A busy week; much real life stuff going on, little time for blogging. AONO continues to roll along, and the latest stretch of work brought to mind that old discussion I keep coming back to about how tough it is to be original. This time, a different angle, the one about "write what you know".
You know this dictum: write what you know, because otherwise you're out of your experiential league. Such is the conventional wisdom, anyway, but I always had trouble squaring that up against the way SF and fantasy authors (the best ones, anyway) could project themselves into experiences that nobody had ever experienced at any point before. That contrasted with those who wrote "conventional" fiction, which had at least some connection to things people had done. We have some idea, as a civilization, what it's like to rob a bank, fight a war, or conduct a divorce, and so we have this whole pool of collective knowledge about how those things tend to work and what to expect from them. If I've never done any of those things, I have no end of sources, primary and secondary, I can turn to for the straight dope.
But nobody anywhere, at least not anybody reputable, knows what it's like to establish contact with an alien species. Stray into that territory and you're entirely on your own.
Well, maybe not entirely. We may not know what alien contact is like, but we have a whole plethora of related experiences to draw on that can inform the important aspects of such an activity. We know what it's like for those who have no easy way of communicating to establish tentative contact. We know what it's like to tackle what appear to be intractably difficult problems. The list goes on.
When I was in my early twenties, I knew I wanted to write exciting, wide-ranging stories, but felt hidebound by being someone who lived a boring middle-class life in a suburb somewhere. It didn't seem appropriate, for lack of a better word, to write about anything that wasn't entirely mine. What right did I have?
Well, I had to answer myself, the same right as anyone else who has ever put a pen to paper. At some point anyone who has ever written anything that could classify as a work of imagination had to choke down their anxieties in this regard and sally forth. Assuming they had any such doubts to begin with, that is.
The more I held these doubts of mine up to the light, the more I saw they weren't about me at all. They were implicit criticisms of how other people worked. Clearly, if they hadn't lived the lives they were writing about, what were they doing pulling things out of their, um, hats? And if I could avoid making that mistake by thinking rwally, really hard about it, wouldn't that make me better than them by default? (And all without even having had to produce anything, to boot!)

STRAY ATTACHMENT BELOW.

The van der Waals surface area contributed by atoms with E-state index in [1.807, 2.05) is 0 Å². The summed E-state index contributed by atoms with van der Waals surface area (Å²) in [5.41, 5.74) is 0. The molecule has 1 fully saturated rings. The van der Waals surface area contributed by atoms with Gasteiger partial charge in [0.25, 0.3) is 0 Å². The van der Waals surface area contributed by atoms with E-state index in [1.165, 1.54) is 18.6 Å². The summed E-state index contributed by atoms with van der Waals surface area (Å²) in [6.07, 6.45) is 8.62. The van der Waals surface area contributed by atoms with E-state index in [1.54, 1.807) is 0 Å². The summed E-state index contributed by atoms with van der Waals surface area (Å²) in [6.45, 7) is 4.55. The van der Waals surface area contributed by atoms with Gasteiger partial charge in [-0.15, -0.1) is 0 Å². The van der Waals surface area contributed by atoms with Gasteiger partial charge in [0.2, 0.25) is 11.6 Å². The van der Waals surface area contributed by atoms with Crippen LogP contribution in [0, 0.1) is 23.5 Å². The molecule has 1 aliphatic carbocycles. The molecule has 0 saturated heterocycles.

Stuff like this never sounds as juvenile and sullen from the inside as it does from the outside. But what's worst about such thinking is its insidiousness. You never notice how badly it's poisoned your ability to think about your own work until you realize you're spending a disproportionate amount of time thinking about how inherently superior your approach is going to be, as soon as you can be bothered to do it.
Now to talk about the other, more political half of this issue.
Lionel Shriver recently made news with a speech she gave in which she defended cultural appropriation — in essence, defending the idea that an artist should look to other cultures, other lives, and not feel obliged to be only themselves. But as Francine Prose pointed out, if you're going to go to other cultures and other lives, you have to do responsibly and intelligently. You have to write about those things with the voice and the eye of an insider, not an outsider. You have to be an apprentice to those things and not a tourist of them.
This is difficult stuff, and I don't expect everyone to get it right. I wasn't sure I could write something like Summerworld or Tokyo Inferno despite having spent a dozen-plus years studying Japan from as many angles as I could find. I'd tried to educate myself about life in modern Japan in the way that it's not reflected in popular culture, and allow some of those insights to be reflected in the final product.
I still don't think I got it all right, but I hope I got enough of it right to make it work. Osamu Tezuka clearly didn't know anything about Judaism when he wrote Message to Adolf, but there I forgave him his lapses of research because of the sheer degree of empathy he showed for his subjects. On the other hand, Shusaku Endo wasn't himself Portuguese, but he was Christian, and that gave him a massive leg up in terms of empathy when he wrote Silence.
Side note: I sometimes think people pick a particular story to tell not because they want to live in that story for a little bit and come back from it with treasures to share, but because they want people to pat them on the head for having the audacity go there in the first place. If your real motive for doing anything creative is to have people pat you on the head for it, either find a better motive or a better hobby.
Anyway, my final note is this. Yes, you have to reach out past yourself. No, you are not inherently criminal for doing so. But you have to own, and own up to, what you're doing.